POLICE ‘CRISIS‘ AS REST DAYS RACKED UP
POLICING in Wales has been labelled “in crisis” after tens of thousands of rest days for officers were cancelled due to staffing shortages.
Officers at South Wales Police currently have 16,613 outstanding rest days with a further 19,244 already cancelled. In total 35,857 rest days have not been taken.
Split among the 2,962 officers in the force, it adds up to 12.5 missed days per officer. And figures do not include public holidays or occasions when officers were on call.
The situation is not much better in north Wales. North Wales Police owed 65,436 hours or the equivalent of 6,543.5 rest days based on an average of a 10-hour day. Split across the force’s 979 officers, it works out at over 6.5 days per officer.
The figures come from a Freedom of Information request from the Press Association.
Gwent and Dyfed Powys Police refused to give the figures.
Calum MacLeod, chairman of the Police Federation in England and Wales, said cancelling rest days – the equivalent of a weekend off during a working week – was having a worrying impact on morale, mental and physical health, and efficiency.
Across England and Wales, almost a quarter of a million rest days are owed to 70,000 police officers.
A typical full-time officer would expect to have around nine rest days in a standard month, although some forces said officers could be paid instead of receiving the time back.
Mr MacLeod said: “I think this paints a picture of what policing is like in England and Wales at this time – policing is in crisis.
“We do not have the resources at the moment to meet the demands of the public – whether that be in an event, a terrorist incident, or whether that be from a police officer’s perspective of actually achieving their rest days.
“It’s really important that anybody has rest between their shift patterns, because if that isn’t happening, what you tend to find is people getting fatigued very easily. If that isn’t happening and rest days are being banked, it’s a dangerous situation for the public, it’s a dangerous situation for policing and it needs to be addressed.
“The Government needs to take this situation seriously because it’s quite clear the model is not working. Officers put their lives on the line for the public day after day.
“They need to listen, they need to listen quickly, because if they don’t we are on the brink of disaster.”
According to best practice, police forces should re-rota rest days when they are cancelled.
Chief Constable Richard Lewis of South Wales Police said: “Last year, South Wales Police were responsible for policing the world’s biggest sporting event, the Champions League Final, which was held in Cardiff and therefore had major ramifications for officers’ rest days in South Wales Police.
“In addition to this, our officers’ rest days were also duly affected by the heightened terror alert in 2017, which was raised nationally to critical, and the other many sporting and major events that our two capital cities attract, Cardiff and Swansea, plus additional spontaneous and planned events held across the force area.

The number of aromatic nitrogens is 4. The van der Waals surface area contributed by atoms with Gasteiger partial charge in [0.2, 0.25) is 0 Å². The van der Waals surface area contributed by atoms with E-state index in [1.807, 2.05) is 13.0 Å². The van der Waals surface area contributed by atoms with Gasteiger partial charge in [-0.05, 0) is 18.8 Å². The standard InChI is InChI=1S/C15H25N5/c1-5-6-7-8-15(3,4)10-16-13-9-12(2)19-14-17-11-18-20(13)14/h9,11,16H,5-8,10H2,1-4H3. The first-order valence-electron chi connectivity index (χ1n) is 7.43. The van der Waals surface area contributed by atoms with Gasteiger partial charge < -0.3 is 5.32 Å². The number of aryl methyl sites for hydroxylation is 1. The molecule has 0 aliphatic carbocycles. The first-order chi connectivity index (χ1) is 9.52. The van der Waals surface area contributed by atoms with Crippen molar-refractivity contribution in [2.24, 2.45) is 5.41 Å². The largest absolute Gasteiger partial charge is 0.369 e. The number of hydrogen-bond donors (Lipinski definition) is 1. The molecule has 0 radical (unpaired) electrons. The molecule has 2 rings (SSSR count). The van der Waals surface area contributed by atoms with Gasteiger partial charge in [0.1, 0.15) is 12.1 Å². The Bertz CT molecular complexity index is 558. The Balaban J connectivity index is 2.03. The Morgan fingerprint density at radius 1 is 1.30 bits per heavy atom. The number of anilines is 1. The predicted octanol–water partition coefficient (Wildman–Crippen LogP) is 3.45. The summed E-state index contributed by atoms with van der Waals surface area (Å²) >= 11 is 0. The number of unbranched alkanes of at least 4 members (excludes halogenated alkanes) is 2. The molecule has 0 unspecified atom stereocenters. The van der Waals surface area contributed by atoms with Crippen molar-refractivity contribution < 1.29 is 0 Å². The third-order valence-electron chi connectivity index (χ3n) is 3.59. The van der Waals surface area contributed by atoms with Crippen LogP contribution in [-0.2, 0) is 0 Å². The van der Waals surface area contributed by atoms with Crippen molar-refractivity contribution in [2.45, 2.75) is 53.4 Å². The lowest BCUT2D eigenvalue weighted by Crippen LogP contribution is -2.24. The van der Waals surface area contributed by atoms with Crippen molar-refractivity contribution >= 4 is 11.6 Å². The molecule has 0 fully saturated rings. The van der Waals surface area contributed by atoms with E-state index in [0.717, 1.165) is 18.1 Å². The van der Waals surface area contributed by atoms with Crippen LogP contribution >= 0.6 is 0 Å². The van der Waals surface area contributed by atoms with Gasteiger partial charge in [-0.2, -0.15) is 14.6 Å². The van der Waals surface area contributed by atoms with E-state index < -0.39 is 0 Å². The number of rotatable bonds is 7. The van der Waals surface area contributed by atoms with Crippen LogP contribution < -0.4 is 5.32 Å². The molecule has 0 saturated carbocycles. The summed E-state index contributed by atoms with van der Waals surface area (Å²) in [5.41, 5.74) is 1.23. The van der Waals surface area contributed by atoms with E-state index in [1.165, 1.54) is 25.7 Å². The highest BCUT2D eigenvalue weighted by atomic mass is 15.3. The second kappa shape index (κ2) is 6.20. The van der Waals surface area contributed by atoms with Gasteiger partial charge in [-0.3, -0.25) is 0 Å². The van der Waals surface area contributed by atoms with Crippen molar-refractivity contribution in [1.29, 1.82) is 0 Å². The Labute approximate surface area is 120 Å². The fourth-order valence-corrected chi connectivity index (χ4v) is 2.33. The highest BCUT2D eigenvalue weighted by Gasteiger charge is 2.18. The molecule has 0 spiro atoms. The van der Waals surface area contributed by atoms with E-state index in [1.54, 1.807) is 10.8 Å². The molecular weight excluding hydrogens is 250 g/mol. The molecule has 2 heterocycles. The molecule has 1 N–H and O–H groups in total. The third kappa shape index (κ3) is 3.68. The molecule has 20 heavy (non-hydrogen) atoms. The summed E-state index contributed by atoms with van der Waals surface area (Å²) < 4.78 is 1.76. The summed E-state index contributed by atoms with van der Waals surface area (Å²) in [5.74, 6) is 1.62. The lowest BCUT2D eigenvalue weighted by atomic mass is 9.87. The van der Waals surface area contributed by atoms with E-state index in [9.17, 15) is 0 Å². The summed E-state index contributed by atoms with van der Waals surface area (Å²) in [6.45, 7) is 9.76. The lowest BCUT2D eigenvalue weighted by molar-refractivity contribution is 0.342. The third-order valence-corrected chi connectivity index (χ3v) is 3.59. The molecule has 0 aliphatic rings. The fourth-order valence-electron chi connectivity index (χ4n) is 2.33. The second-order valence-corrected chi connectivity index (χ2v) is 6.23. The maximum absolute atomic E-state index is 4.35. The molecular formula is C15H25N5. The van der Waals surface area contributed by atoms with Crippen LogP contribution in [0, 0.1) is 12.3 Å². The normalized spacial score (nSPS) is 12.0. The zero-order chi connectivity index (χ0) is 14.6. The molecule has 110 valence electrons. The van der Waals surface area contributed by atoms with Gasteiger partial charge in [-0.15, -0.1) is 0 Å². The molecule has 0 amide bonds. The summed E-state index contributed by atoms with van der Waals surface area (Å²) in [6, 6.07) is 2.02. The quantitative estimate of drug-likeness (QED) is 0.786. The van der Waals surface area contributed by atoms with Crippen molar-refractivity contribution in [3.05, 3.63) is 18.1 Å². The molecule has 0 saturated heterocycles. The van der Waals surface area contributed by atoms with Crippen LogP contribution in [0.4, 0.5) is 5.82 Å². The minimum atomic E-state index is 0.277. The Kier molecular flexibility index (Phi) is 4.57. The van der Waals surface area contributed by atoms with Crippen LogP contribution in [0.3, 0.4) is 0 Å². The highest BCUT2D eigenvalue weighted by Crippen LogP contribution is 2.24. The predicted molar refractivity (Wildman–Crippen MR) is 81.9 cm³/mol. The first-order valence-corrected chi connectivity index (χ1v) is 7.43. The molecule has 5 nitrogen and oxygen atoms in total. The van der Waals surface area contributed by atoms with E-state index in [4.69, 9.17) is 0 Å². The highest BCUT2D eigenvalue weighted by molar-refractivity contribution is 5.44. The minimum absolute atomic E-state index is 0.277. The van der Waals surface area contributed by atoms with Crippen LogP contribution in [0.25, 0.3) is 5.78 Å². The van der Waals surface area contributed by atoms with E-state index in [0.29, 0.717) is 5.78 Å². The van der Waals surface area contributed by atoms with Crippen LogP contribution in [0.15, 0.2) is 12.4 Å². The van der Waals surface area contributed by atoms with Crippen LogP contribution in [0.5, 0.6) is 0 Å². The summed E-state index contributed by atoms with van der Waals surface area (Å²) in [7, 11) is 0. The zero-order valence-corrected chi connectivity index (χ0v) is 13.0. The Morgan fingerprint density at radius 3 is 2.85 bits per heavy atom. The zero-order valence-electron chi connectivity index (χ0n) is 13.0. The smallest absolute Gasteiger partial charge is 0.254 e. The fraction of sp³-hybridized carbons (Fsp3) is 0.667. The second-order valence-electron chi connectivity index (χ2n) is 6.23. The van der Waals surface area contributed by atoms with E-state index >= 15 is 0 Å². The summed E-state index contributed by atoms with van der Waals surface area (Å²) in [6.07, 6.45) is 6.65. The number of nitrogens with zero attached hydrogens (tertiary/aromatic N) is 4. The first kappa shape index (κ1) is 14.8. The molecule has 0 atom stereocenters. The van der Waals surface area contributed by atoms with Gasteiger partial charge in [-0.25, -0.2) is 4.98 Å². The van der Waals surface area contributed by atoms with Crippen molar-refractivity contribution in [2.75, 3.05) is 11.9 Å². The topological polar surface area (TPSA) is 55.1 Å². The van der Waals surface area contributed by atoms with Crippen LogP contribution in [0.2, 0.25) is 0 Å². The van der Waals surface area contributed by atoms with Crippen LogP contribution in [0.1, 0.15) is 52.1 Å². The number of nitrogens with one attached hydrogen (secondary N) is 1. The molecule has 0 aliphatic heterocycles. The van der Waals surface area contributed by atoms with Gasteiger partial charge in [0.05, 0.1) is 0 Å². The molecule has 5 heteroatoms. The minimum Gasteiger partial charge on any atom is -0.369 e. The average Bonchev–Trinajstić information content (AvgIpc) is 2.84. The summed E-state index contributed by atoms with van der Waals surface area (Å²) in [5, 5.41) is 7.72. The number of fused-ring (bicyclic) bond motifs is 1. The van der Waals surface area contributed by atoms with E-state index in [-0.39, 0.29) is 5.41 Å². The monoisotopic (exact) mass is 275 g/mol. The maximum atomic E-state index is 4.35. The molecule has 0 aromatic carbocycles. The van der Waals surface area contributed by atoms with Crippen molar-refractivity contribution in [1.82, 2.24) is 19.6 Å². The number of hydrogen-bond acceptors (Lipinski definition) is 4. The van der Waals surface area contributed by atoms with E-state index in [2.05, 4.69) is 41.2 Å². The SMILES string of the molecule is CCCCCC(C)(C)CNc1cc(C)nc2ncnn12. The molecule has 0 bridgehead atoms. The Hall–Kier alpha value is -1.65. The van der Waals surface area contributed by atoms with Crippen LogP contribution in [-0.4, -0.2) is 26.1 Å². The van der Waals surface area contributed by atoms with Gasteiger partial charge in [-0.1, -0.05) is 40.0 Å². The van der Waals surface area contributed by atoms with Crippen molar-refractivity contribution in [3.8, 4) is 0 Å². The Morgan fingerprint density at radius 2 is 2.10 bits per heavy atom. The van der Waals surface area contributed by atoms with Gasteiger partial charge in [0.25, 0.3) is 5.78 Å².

“Cancelled rest days occur in order to enable the operational effectiveness to changing demands on the police.
“For our police force, we are often policing events that are Welsh national events such as the Six Nations or we are policing events that are UK events, such as the recent Joshua boxing fight.”
He added: “More than ever, we are mindful of police officer welfare and health and wellbeing is on the top of our agenda.
“Officer numbers have dramatically reduced over the last seven years and so more pressure is on a smaller pool of officers that we can draw from. Resilience is down and demand is up.
“The range and number of events that occur across our police force is vast and happening most weekends. This makes it difficult to reallocate rest days immediately and we haven’t got the money to pay overtime to officers either.”
The figures compound Home Office data released last summer which revealed there were 123,142 officers of all ranks in England and Wales at the end of March last year, which the report said was thought to be the lowest number since 1985.
Home Secretary Amber Rudd later told police leaders to focus on cutting crime instead of lobbying the Government for more money.
Mr MacLeod said: “We do not have the resource to engage with the public, all we’re doing is firefighting, going from one call to the next call, dealing with one crisis after another.
“That cannot continue. If we cannot engage with the public and gain intelligence from them, our policing model fails in this country.”
A Home Office spokesman said: “Policing, by its nature, can be a very challenging and demanding job and it is the responsibility of chief officers – supported by the College of Policing – to ensure that good management systems are in place to support officers in their work.”
> Calum MacLeod